My OCD has always tried to convince me that the human race is eating itself. I’ve invariably gone to bed expecting the world to be in flames when I wake up.
“You must be struggling at the moment?” I imagine Uncle Jack asking, while he mops the factory floor around my feet.
“Not really.” My shoulders hunch and I pull a face.
With all that’s been happening over the last few months, my OCD and depression still haven’t convinced me that this IS the end of the world, just that it might be, which is no different to what they’ve been doing for years. With all the hatred in the world right now, the coronavirus, riots, terrorist attacks, I thought I’d be in pieces, but actually, I feel quite liberated. I’ve always feared dying and missing out, selfish I know, but the way it’s all going, and if I did listen to Crow, we’ll all be clocking off around the same time anyway.
“Picture a blinding white light or the world will implode,” says Crow.
“I can’t stop this,” I reply. “Prefer to hang on for as long as possible, because I don’t want to miss the show. Why kill myself when there’s enough stuff out there that wants to do it for me?”
Don’t get me wrong, I don’t want the world to end. I’ve got nieces and nephews and I really don’t want Liverpool to be the last ever Premier League champions. But let’s face it, viruses mutate, hatred hasn’t gone away since cavemen began battering each other’s skulls with stones and tree branches, and people on opposite sides of the fence will always struggle to agree to disagree – violence (physical or psychological) looming over heated debate like Nosferatu’s shadow creeping up the stairs. Throw in religion, politics, the left fist versus the right, and we’re all screwed anyway.
Gladys and Brian next door seem a nice couple but they’re not the ones who’ll be filling their pockets with spoils from a home invasion. Although, when the sh*t hits the fan, and the only food in town is a tin of spam under your mattress, Brian may pay an impromptu visit after all.
“You taking up baseball, Bria—-” THWACK!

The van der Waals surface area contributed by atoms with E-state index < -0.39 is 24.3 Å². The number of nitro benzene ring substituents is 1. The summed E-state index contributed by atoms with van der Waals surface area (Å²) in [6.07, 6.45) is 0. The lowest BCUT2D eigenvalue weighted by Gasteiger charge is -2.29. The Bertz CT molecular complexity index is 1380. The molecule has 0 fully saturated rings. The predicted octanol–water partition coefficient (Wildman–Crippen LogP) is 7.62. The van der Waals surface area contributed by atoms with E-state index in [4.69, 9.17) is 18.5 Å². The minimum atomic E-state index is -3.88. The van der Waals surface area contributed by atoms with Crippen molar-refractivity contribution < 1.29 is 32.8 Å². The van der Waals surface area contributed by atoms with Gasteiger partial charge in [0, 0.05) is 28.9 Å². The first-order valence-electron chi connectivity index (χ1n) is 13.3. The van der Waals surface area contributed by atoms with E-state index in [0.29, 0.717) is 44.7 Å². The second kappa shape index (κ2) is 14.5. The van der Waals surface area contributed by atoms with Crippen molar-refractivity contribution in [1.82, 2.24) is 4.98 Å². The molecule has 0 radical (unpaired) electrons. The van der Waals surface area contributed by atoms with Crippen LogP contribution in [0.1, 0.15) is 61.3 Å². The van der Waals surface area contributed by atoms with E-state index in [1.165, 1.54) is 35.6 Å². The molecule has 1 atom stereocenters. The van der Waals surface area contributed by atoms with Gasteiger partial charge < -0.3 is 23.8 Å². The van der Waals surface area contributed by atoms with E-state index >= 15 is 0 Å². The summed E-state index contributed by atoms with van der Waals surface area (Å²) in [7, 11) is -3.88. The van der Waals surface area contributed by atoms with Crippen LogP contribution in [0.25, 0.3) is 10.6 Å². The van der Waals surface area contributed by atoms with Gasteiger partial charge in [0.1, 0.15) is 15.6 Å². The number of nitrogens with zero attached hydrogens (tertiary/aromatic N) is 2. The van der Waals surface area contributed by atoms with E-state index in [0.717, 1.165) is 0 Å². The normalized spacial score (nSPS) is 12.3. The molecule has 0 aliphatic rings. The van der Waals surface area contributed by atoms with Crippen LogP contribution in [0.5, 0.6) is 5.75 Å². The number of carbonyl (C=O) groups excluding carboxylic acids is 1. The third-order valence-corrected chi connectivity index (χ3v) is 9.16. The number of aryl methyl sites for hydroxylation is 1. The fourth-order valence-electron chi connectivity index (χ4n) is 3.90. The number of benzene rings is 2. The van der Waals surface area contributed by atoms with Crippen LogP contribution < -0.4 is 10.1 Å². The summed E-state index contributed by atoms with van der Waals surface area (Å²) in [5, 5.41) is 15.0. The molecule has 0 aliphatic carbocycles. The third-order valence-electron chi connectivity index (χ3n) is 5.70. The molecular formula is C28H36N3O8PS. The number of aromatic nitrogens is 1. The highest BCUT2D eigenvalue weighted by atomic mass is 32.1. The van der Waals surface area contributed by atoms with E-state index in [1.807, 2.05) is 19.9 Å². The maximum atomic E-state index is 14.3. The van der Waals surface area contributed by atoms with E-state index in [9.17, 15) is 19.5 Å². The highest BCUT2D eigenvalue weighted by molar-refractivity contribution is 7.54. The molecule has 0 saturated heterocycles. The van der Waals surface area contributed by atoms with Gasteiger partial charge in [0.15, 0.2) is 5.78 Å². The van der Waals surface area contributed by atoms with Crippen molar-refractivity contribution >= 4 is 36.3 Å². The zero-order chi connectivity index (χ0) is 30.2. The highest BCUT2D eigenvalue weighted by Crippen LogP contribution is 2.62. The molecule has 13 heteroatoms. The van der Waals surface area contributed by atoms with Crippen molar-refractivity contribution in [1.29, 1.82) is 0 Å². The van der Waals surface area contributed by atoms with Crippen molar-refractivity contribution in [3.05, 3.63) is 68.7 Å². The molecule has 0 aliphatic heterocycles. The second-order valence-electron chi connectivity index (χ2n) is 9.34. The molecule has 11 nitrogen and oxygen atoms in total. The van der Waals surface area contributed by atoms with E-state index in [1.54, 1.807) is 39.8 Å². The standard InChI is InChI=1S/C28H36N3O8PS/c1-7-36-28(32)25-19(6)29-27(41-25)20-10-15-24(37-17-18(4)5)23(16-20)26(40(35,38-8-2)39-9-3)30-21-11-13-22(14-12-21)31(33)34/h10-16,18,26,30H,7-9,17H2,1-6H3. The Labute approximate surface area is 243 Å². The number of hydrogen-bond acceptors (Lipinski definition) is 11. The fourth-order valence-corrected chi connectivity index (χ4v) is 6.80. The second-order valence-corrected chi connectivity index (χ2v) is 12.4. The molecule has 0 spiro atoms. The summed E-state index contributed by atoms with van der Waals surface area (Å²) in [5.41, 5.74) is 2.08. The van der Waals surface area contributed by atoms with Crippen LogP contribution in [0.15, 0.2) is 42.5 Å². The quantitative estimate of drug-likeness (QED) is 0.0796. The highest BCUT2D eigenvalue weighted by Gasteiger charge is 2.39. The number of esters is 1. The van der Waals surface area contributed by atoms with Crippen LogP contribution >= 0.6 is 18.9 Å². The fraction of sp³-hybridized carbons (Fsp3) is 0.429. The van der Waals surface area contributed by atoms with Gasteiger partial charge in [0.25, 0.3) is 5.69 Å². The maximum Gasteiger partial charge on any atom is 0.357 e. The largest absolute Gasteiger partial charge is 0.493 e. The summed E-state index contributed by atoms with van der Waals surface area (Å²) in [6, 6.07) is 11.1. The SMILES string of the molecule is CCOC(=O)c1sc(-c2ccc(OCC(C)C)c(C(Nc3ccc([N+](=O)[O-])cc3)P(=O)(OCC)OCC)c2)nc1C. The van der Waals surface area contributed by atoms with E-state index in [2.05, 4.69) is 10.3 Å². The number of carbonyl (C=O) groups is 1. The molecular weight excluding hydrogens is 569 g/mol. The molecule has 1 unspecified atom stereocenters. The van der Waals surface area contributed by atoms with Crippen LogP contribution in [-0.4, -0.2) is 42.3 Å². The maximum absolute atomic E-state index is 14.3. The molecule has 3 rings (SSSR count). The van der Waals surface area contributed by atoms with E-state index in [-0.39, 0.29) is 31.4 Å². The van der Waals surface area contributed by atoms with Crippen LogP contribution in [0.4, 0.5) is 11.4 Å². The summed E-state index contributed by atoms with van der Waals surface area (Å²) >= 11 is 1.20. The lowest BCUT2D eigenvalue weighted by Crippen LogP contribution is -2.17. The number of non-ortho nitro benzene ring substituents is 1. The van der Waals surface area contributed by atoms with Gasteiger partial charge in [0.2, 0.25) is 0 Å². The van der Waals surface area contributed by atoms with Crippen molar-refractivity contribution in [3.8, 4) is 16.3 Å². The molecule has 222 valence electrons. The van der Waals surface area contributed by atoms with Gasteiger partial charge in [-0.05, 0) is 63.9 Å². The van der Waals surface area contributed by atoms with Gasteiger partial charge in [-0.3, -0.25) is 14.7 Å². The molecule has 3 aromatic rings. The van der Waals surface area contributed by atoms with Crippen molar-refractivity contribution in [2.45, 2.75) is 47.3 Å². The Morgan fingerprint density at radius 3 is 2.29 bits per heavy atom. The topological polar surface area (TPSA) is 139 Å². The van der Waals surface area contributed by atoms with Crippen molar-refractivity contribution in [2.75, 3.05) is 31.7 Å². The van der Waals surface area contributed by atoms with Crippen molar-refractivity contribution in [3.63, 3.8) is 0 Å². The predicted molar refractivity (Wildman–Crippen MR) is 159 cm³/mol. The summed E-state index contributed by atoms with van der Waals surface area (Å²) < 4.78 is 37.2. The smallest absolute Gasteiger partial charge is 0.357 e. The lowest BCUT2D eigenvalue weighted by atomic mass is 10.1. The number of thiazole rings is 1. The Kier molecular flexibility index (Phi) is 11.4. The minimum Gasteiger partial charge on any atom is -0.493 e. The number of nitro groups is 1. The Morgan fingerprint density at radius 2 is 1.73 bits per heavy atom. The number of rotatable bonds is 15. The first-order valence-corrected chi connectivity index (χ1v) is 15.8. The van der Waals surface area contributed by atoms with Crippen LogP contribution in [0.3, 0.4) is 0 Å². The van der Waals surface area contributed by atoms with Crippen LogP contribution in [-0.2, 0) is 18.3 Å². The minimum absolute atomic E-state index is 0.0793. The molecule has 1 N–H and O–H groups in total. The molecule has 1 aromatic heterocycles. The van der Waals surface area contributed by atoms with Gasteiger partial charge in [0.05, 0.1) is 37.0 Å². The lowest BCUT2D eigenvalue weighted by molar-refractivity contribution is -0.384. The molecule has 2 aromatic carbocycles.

There are clouds in the sky, regardless of COVID-19. I feel sad for what has happened, what IS happening, but can’t seem to find the tears these days. The show has been emotional to say the least, but there comes a time when you have to turn off the TV and go to bed. I imagine walking around the tooth factory as all my woes and worries spill off the conveyor belt. Uncle Jack reaches for the broom but I tell him to leave everything where it is.
“Haven’t you learned anything?” I ask him. “The more intrusive thoughts I have, the more chance I’ll be able to ignore them!”
I try to explain, tell him to imagine an 80’s action film where the assailants come at our hero one at a time. The protagonist fights them as they appear in front of his fists. Now imagine an infinite line of attackers. One goes down, another takes its place, forever and ever amen. So what should Chuck Norris do? If Chuck keeps fighting them one at a time, he’ll be here for a hundred years. Chuck finally turns his back, and realises that the kung fu extras aren’t real ninjas after all, they can’t hurt him, and maybe he’ll get used to the aggressors cartwheeling over his head.
“It’s just gnashing teeth,” I say.
Uncle Jack stares at me blankly, shakes his head and bursts out laughing. “You’re a strange one,” he says, but leaves the broom in the corner of the room, kicking an intrusive thought like a football, sending it crashing into a pile of OCD false memories.
Other than a coronavirus-related disappointment that led to a small meltdown last week, and the usual thoughts of hanging myself, these last months have merged with all the others. And due to my repetitive thinking, I’m used to staring at walls.